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Nicholas C Carpita

Botany and Plant Pathology 

  • Professor
Lilly Hall Room 1-464

With more than 200 billion tons per year in the natural environment, cellulose is the most abundant biopolymer on Earth. Cellulose microfibrils, the fundamental scaffolding of the plant cell wall, are para-crystalline array of several dozen (1,4)-beta-D-glucan chains synthesized at the plasma membrane surface by large multicomponent complexes of cellulose synthase (CesA) proteins. We discovered that recombinant catalytic domains of CesA are two-domain structures that dimerize using Small-Angle X-ray Scattering (SAXS) experiments to derive 3-D surface contour structures (Olek et al. 2014). The catalytic domains of plant CesAs contain two unique sequences not found in prokaryotic ancestors ­– a Plant-Conserved Region (P-CR) and Class-Specific Region (CSR) of unknown function. Molecular docking experiments with the catalytic core predicted that the CSRs of CesAs are the dimerization domains. His group crystallized a recombinant Plant-Conserved Region (P-CR) and showed that it is primarily a coiled-coil domain positioned near the entrance to the active site of the catalytic core (Rushton et al. 2017). We have begun studies to define the assembly of CesAs into complexes at the Golgi membrane as part of a broader effort to characterize the dynamics of the Golgi proteome. 

His group has annotated almost 1500 genes that function in wall biogenesis in Arabidopsis and rice, and were the first to establish and characterize the wall biogenesis genes of a model C4 grass, maize. His work today continues expand annotations of the many gene families of cell-wall related genes for grasses and other angiosperms (see A large repertory of biochemical and spectroscopic protocols to define the specific functions of a large number of genes of cell-wall biogenesis has been developed. They also explore the large diversity of maize by genome-wide association studies to identify candidate genes that contribute to traits that enhance biomass deconstruction and catalytic conversion to advanced biofuels and bio-based products.

Awards & Honors

(2016) Founding Member of the Legacy Society. American Society of Plant Biology.

(2014) 2014 Team Award. College of Agriculture.

(2013) Fellow of the American Association for the Advancement of Science. American Association for the Advancement of Science.

(2011) President of American Society of Plant Biologist. American Society of Plant Biologist.

(2015) Seeds of Success Award, Millionaire's Club. College of Agriculture.

(2009) Fellow of American Society of Plant Biologists. American Society of Plant Biologists.

(2016) Chair. Gordon Conference on Plant Cell Walls.

(2005) Secretary. American Society of Plant Biology.

(2002) Elected Member. American Society of Plant Biology.

(1991) Agricultural Research Award. Purdue University.


Carpita, N. C., Hodges, T. K., & Antunes, M. Benzoate inducible promoters and promoter systems are disclosed, and uses thereof. Polynucleotides disclosing Benzoate Response Elements are also disclosed.. U.S. Patent No. 07705203. Washington, D.C.: U.S. Patent and Trademark Office.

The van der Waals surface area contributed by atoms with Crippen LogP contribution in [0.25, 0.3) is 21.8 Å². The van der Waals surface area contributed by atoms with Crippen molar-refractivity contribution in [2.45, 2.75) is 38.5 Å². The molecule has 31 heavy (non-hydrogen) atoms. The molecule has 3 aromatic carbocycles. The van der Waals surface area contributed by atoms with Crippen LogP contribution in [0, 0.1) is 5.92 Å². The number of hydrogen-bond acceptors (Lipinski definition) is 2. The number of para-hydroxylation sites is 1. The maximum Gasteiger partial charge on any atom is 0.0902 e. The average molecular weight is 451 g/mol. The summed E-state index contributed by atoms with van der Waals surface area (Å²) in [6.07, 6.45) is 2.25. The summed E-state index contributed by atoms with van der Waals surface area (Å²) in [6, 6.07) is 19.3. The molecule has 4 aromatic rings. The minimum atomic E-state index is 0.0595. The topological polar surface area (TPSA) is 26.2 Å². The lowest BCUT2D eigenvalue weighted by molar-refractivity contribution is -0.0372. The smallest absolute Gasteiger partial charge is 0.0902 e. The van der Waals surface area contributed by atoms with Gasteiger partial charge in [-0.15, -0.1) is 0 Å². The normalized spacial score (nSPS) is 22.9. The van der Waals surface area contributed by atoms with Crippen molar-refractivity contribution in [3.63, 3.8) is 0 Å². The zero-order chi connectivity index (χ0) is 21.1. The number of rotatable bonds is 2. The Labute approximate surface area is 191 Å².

Selected Publications

Penning, B., Shiga, T., Klimek, J., SanMiguel, P., Shreve, J., Thimmapuram, J., . . . McCann, M. C. (2019). Differential expression of cell wall-related genes during maize stem development. Manuscript submitted for publication.

Okekeogbu, I., Pattathil, S., Fernandez-Nino, S., Penning, B., Lao, J., Heazlewood, J., . . . Carpita, N. C. (in press). Glycome and proteomic components of Golgi membranes are common between two angiosperms with distinct cell wall structures. Plant Cell.

Yang, Zhang, X., Luo, H., Liu, B., Shiga, T. M., Li, X., . . . Meilan, R. (2019). Overcoming cellulose recalcitrance in woody biomass for the lignin‑first biorefinery. Biotechnology for Biofuels, (12), 171. doi:10.1186/s13068-019-1503-y

Saffer, A., Carpita, N. C., & Irish, V. (2017). Rhamnose-containing cell wall polymers are required to suppress helical plant growth independently of microtubule orientation. Current Biology, 27, 2248-2259.

White, W., Moose, S., Weil, C., McCann, M. C., Carpita, N. C., & Below, F. (2011). Tropical maize: Exploiting maize genetic diversity to develop a novel annual crop for lignocellulosic biomass and sugar production. In Routes to Cellulosic Ethanol (1, 167-180). New York: Springer.

Rushton, P. S., Olek, A. T., Makowski, L., Badger, J., Steussy, C. N., Carpita, N. C., & Stauffacher, C. V. (2017). Rice Cellulose SynthaseA8 Plant-Conserved Region Is a Coiled-Coil at the Catalytic Core Entrance. Plant Physiology, 173(1), 482-494. doi:10.1104/pp.16.00739

Dugard, C. K., Mertz, R. A., Rayon, C., Mercadante, D., Hart, C., Benatti, M. R., . . . Carpita, N. C. (2016). The Cell Wall Arabinose-Deficient Arabidopsis thaliana Mutant murus5 Encodes a Defective Allele of REVERSIBLY GLYCOSYLATED POLYPEPTIDE2. Plant Physiology, 171(3), 1905-20. doi:10.1104/pp.15.01922

Vinueza, N. R., Kim, E. S., Gallardo, V. A., Mosier, N. S., Abu-Omar, M. M., Carpita, N. C., & Kenttämaa, H. I. (2015). Tandem mass spectrometric characterization of the conversion of xylose to furfural. Biomass and Bioenergy, 74, 1–5.

McCann, M. C., & Carpita, N. C. (2015). Biomass recalcitrance: A multi-scale, multi-factor and conversion-specific property. The Journal of Experimental Botany, 66, 4109-4118.

Carpita, N. C., & McCann, M. C. (2015). Characterizing visible and invisible cell-wall mutant phenotypes. The Journal of Experimental Botany, 66, 4145-4163.

Botany and Plant Pathology, 915 West State Street, West Lafayette, IN 47907 USA, (765) 494-4614

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